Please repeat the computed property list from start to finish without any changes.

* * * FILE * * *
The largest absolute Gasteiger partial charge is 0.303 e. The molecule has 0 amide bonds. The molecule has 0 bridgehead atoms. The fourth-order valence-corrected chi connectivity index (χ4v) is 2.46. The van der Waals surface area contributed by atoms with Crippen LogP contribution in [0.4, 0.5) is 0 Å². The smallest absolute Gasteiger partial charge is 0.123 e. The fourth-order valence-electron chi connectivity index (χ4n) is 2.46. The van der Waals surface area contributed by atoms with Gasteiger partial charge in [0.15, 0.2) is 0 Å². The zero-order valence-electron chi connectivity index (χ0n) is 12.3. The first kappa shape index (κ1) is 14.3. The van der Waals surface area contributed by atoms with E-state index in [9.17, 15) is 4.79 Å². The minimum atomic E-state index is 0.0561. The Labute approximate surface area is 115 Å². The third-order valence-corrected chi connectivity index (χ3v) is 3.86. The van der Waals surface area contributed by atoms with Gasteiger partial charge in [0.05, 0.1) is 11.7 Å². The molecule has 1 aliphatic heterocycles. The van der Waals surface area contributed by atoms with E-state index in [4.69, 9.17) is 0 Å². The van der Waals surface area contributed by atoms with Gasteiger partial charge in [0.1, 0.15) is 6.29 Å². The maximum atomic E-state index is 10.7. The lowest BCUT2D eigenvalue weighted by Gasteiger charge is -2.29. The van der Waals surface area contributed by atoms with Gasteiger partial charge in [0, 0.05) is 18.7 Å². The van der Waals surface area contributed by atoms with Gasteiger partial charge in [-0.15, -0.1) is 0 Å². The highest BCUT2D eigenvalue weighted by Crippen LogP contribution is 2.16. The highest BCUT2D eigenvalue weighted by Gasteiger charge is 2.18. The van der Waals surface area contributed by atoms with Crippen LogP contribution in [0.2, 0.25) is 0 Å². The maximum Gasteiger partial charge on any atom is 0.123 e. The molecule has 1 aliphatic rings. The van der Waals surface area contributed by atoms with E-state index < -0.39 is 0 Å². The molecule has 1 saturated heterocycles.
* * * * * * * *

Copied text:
The largest absolute Gasteiger partial charge is 0.303 e. The molecule has 0 amide bonds. The molecule has 0 bridgehead atoms. The fourth-order valence-corrected chi connectivity index (χ4v) is 2.46. The van der Waals surface area contributed by atoms with Crippen LogP contribution in [0.4, 0.5) is 0 Å². The smallest absolute Gasteiger partial charge is 0.123 e. The fourth-order valence-electron chi connectivity index (χ4n) is 2.46. The van der Waals surface area contributed by atoms with Gasteiger partial charge in [0.15, 0.2) is 0 Å². The zero-order valence-electron chi connectivity index (χ0n) is 12.3. The first kappa shape index (κ1) is 14.3. The van der Waals surface area contributed by atoms with E-state index in [9.17, 15) is 4.79 Å². The minimum atomic E-state index is 0.0561. The Labute approximate surface area is 115 Å². The third-order valence-corrected chi connectivity index (χ3v) is 3.86. The van der Waals surface area contributed by atoms with Gasteiger partial charge in [0.05, 0.1) is 11.7 Å². The molecule has 1 aliphatic heterocycles. The van der Waals surface area contributed by atoms with E-state index in [4.69, 9.17) is 0 Å². The van der Waals surface area contributed by atoms with Gasteiger partial charge in [0.1, 0.15) is 6.29 Å². The maximum atomic E-state index is 10.7. The lowest BCUT2D eigenvalue weighted by Gasteiger charge is -2.29. The van der Waals surface area contributed by atoms with Gasteiger partial charge in [0, 0.05) is 18.7 Å². The van der Waals surface area contributed by atoms with Gasteiger partial charge in [-0.15, -0.1) is 0 Å². The highest BCUT2D eigenvalue weighted by Crippen LogP contribution is 2.16. The highest BCUT2D eigenvalue weighted by Gasteiger charge is 2.18. The van der Waals surface area contributed by atoms with Crippen LogP contribution in [0.2, 0.25) is 0 Å². The maximum Gasteiger partial charge on any atom is 0.123 e. The molecule has 1 aliphatic rings. The van der Waals surface area contributed by atoms with E-state index < -0.39 is 0 Å². The molecule has 1 saturated heterocycles.